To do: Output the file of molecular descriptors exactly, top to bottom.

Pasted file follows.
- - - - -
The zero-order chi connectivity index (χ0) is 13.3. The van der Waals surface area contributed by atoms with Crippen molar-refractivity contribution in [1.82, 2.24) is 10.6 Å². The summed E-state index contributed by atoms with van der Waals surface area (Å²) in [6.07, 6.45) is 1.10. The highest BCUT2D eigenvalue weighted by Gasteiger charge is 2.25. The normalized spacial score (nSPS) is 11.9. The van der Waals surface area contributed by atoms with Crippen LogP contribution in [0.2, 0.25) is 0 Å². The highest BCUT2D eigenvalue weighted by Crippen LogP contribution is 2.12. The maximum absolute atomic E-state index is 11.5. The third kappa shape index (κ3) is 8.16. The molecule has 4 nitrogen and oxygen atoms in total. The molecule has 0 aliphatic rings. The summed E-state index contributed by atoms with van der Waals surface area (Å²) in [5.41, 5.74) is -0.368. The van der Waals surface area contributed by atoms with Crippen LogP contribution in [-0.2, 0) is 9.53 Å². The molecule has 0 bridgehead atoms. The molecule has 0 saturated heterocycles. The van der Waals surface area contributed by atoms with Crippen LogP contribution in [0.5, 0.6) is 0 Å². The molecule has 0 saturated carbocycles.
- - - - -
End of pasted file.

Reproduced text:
The zero-order chi connectivity index (χ0) is 13.3. The van der Waals surface area contributed by atoms with Crippen molar-refractivity contribution in [1.82, 2.24) is 10.6 Å². The summed E-state index contributed by atoms with van der Waals surface area (Å²) in [6.07, 6.45) is 1.10. The highest BCUT2D eigenvalue weighted by Gasteiger charge is 2.25. The normalized spacial score (nSPS) is 11.9. The van der Waals surface area contributed by atoms with Crippen LogP contribution in [0.2, 0.25) is 0 Å². The highest BCUT2D eigenvalue weighted by Crippen LogP contribution is 2.12. The maximum absolute atomic E-state index is 11.5. The third kappa shape index (κ3) is 8.16. The molecule has 4 nitrogen and oxygen atoms in total. The molecule has 0 aliphatic rings. The summed E-state index contributed by atoms with van der Waals surface area (Å²) in [5.41, 5.74) is -0.368. The van der Waals surface area contributed by atoms with Crippen LogP contribution in [-0.2, 0) is 9.53 Å². The molecule has 0 bridgehead atoms. The molecule has 0 saturated heterocycles. The van der Waals surface area contributed by atoms with Crippen LogP contribution in [0.5, 0.6) is 0 Å². The molecule has 0 saturated carbocycles.